So far only limited research has been conducted to make comprehensive and in-depth inquiries on the local knowledge of sustainable bioenergy production (e.g. (Elghali et al. 2007, Buchholz, Volk, and Luzadis 2007). STRAP projects will contribute to building sustainability knowledge by identifying and combining different sources and types of information that are available to conduct an integrated assessment of bioenergy potentials in different regions. The information will include field data to be collected from local survey and interviews, time-series data to be collected from national and local statistical offices, and spatial data to be collected from administrative and research institutions. Field data is important because sustainability of bioenergy production depends largely on the perception and preferences of not only policy-makers but also local producers and consumers of bioenergy. In case of the latter, expectations on the demand and price of bioenergy are some of the important factors affecting preferences. Statistical data provides relevant historical evidence on the capacity and ability of countries to attain sustainability targets and objectives that are relevant to the development of the bioenergy sector. Maps based on geographical information system (GIS) provide useful information on the potential locations for bioenergy production particularly for countries where productive areas are limited due not only to poor ecological and physical conditions, but also to urban and industrial growths.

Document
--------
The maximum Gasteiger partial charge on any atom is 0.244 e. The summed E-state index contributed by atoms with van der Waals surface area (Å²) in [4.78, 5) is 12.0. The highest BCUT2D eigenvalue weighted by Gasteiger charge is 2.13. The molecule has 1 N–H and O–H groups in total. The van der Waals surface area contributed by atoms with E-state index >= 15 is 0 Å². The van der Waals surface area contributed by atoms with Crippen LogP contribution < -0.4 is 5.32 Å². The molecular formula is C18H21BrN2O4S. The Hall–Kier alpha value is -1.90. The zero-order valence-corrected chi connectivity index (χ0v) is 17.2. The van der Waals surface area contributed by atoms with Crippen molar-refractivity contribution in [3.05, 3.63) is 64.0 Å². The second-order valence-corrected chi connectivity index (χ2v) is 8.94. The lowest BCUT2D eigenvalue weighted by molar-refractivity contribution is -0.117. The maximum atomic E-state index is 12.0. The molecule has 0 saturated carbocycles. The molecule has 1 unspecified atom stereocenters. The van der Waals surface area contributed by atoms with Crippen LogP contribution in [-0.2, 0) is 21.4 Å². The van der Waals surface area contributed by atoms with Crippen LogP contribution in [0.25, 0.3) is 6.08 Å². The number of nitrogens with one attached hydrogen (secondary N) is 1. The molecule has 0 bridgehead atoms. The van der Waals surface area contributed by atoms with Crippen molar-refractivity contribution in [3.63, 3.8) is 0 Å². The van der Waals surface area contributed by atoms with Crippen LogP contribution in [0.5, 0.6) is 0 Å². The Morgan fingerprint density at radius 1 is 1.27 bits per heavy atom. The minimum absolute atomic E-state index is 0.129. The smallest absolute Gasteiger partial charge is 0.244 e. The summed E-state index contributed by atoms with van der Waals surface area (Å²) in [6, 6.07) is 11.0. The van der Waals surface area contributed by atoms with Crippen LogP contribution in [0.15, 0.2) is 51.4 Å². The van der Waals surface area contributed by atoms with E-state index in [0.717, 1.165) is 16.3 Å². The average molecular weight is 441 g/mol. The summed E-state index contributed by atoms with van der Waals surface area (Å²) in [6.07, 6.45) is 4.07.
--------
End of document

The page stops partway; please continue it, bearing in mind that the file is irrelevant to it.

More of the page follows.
(b) Perception and preferences